For instance, there is Burnakovskaya Bottomland in Nizhny Novgorod. Sormovskaya Bulk Petroleum Tank Farm was located on its territory before. Leaks occurred in local petroleum storage talks, which resulted in accumulation of a lot of oil products underground. During rainy weather and in snow-melting periods, all these substances are washed down into Volga. A part of our work dealt with finding out what parts of this bottomland the pollutants come from. Second, we were to think what protective measures should be recommended in order to avoid scandal. Finally, the goal was achieved.

– What kind of protective measures did you recommend?

– First of all, these included area cleanup operations and rehabilitation of accumulated environmental damages. Yet, it was a long-term measure, while short-term ones were required as well. In this case, protective shields look very efficient. They are installed at certain places, where the main flows of pollutants are. We were to trace the flows, model the scenarios, and understand what ways the pollutants are using to come into Volga. The protective screens were to be installed as barriers on these ways, and it was done.

Do you think that the time will once come, when mathematical modeling becomes so accurate, fast and fail-safe that we will forget about all these troubles?

– Naturally, such time will never come. Mathematical models mean idealization of nature. No matter how perfect the models and computational resources we use were, and what kind of knowledge we had about water spreading in water catchment facilities, there would always be a lot of uncertainties that could hardly be taken into account. These uncertainties would always lead to mistakes in calculations.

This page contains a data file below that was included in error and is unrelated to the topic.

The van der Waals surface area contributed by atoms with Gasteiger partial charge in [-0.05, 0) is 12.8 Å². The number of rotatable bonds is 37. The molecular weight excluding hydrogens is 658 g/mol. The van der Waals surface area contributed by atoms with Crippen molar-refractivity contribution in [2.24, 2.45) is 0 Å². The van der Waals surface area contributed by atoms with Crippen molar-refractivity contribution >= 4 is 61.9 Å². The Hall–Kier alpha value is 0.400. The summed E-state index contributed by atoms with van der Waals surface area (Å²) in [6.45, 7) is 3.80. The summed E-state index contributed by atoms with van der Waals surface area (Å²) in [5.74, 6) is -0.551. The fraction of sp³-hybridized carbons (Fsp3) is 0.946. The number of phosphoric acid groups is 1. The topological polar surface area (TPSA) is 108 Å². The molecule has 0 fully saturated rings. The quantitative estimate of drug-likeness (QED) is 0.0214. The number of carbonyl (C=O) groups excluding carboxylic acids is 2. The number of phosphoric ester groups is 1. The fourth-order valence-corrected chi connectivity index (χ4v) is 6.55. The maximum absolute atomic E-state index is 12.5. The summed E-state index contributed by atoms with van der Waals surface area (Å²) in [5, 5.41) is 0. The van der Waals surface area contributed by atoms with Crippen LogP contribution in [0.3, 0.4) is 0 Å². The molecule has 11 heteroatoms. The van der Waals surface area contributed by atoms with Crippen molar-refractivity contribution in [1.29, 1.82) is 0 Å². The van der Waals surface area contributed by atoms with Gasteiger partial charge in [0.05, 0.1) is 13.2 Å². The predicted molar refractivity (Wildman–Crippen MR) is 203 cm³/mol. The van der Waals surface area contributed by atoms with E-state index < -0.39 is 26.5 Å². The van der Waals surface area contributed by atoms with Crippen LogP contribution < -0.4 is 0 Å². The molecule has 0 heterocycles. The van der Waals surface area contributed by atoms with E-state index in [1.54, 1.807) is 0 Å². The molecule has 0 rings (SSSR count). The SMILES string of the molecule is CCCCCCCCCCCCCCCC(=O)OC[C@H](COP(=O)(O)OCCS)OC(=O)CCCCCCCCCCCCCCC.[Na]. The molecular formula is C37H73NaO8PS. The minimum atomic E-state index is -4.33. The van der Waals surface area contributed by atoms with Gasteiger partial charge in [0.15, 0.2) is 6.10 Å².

We have learned how to offer short-term forecasts of high enough quality. If the matter in question is about the forecasts, for instance, dealing with the movement of flood wave during the flood (this process takes two-three days as a rule), they feature high enough accuracy. These two-three days are enough to take certain measures, evacuate local residents, and carry out some other activities.

However, we often come across situations – and there are much more of them – when forecasts for a week or even ten days are required. This task demands engaging meteorological forecasts of atmospheric processes which feature the limit of predictability, as these processes cannot be forecasted for 8-10 days ahead.

However, the reason lies not only in meteorological forecasts dealing with rainfall. There are a lot of problems. If we talk about accuracy, the second problem is about insufficient amount of information coming from the observation network. Unfortunately, the hydrological monitoring network has degraded. Being not so extensive before, it has reduced by about one third if compared to early 1980s. The reduction of observation network is the process that takes place everywhere in the world, yet foreign countries, however, increasingly implement the technologies of remote observation and automatic stations instead. In Russia, these technologies are also implemented, but not as quickly as we would like to see them being adopted. There are other problems as well.

Still, what may inspire optimism, if any?

– The technologies are being developed, the forecasts become increasingly more reliable, accurate and long-term. I have been working in this field for forty years and know very well what events take place in the industry. However, it is impossible to make absolutely accurate forecasts that guarantee the protection of local population and economic facilities especially in the fields of hydrodynamics and hydrology. Thus, we have a good deal of work ahead.

The situation becomes even more complicated due to climatic changes. The models that we are talking about constitute a new generation of models that allow for taking into account this factor as well. We live in the interesting time of new methods, models and technologies being developed. The opportunities of solving hydrological and hydro-ecological problems are increasing, and this fact inspires optimism. The main thing is to have the possibility of engaging talented young people. We have made certain progress in this field, yet the situation is still challenging.

Aleksandr Gelfan, Director at the Water Problems Institute (WPI) of RAS, Correspondent Member of RAS, Doctor of Physics and Mathematics